The U.S. Center for Disease Control and Prevention (CDC) has granted Virginia $ 30.6 million to help tackle the health inequalities that worsened in underserved communities during the COVID-19 pandemic.
The two-year grant is part of the CDC’s plan to invest $ 2.25 billion to address the health inequalities of COVID-19 that penalize many racial and ethnic minorities. It will give $ 27.3 million to the state and another $ 3.3 million to the Virginia Beach Department of Health.
“We know that COVID-19 has had an uneven impact on communities. During this pandemic, we have worked hard to use resources equally and fairly. These additional funds will allow us to step up these efforts, especially in areas where differences in COVID-19 tests, cases and deaths, and vaccination rates persist. Differences exist in terms of race, ethnicity and geography. The largest differences in COVID-19 cases and deaths were found in the highest poverty census areas and in rural areas. We use these dollars to improve targeted reach and efforts. “ said State Health Commissioner M. Norman Oliver, MD, MA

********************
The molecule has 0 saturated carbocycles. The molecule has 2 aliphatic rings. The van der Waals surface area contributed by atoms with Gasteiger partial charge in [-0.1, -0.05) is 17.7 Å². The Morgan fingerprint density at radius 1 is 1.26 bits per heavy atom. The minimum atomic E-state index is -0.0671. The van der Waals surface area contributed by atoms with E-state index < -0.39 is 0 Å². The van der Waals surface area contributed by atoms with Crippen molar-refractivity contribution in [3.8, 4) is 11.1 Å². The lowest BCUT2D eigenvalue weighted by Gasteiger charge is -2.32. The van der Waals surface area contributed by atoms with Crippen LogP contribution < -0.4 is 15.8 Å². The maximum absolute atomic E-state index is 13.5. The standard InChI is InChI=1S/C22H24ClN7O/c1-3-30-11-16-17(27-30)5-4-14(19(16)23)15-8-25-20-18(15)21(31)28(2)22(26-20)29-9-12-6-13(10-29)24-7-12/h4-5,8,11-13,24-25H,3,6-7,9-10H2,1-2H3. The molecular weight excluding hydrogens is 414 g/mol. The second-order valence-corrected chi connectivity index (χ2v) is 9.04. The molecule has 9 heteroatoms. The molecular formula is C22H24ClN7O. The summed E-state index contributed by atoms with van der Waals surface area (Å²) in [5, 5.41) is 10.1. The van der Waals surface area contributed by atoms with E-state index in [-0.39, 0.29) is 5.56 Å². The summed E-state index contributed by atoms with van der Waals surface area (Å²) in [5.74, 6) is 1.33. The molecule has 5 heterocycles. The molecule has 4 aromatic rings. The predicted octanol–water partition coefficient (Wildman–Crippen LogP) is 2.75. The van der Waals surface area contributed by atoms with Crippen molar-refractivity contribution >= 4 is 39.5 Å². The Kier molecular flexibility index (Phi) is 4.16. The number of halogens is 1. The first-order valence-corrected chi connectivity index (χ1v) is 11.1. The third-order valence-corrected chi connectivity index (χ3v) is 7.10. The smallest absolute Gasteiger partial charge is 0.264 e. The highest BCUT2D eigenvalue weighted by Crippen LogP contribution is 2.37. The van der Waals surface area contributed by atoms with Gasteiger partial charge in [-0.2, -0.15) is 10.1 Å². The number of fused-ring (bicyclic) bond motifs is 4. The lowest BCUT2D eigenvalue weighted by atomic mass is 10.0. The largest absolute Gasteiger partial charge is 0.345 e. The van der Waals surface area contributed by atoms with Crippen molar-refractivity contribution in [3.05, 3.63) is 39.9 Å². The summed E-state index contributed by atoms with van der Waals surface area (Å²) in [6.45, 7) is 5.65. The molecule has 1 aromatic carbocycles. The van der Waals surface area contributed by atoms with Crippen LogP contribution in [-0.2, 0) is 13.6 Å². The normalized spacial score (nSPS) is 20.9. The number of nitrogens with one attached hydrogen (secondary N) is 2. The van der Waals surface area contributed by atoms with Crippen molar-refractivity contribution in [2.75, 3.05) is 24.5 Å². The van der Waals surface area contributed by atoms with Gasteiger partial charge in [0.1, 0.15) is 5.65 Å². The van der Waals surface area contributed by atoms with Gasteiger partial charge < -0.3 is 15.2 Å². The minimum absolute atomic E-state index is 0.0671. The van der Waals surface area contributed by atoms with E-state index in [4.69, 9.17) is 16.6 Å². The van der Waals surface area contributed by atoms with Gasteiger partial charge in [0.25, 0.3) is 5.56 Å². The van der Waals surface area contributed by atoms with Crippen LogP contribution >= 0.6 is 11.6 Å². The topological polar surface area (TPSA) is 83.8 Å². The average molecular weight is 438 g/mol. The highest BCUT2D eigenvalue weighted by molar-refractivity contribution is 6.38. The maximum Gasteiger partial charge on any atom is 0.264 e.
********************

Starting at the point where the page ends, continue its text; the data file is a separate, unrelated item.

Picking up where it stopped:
Rural areas in Virginia will receive $ 12.1 million and a large portion of the grant, $ 14.2 million, will be managed through mini-grant programs.
“The Virginia Department of Health is committed to addressing health inequalities and working with our community partners,” said Sable K. Nelson Dyer, acting director of the Office of Health Equity. “We know we can’t do it alone. It will be a community-centered approach. “
Through the grant, the CDC aims to reduce health inequalities and promote health equity for ethnic and ethnic minority groups, while enhancing and enhancing testing and tracing among underserved populations and those at higher risk.
Copyright 2021 by WSLS 10 – All rights reserved.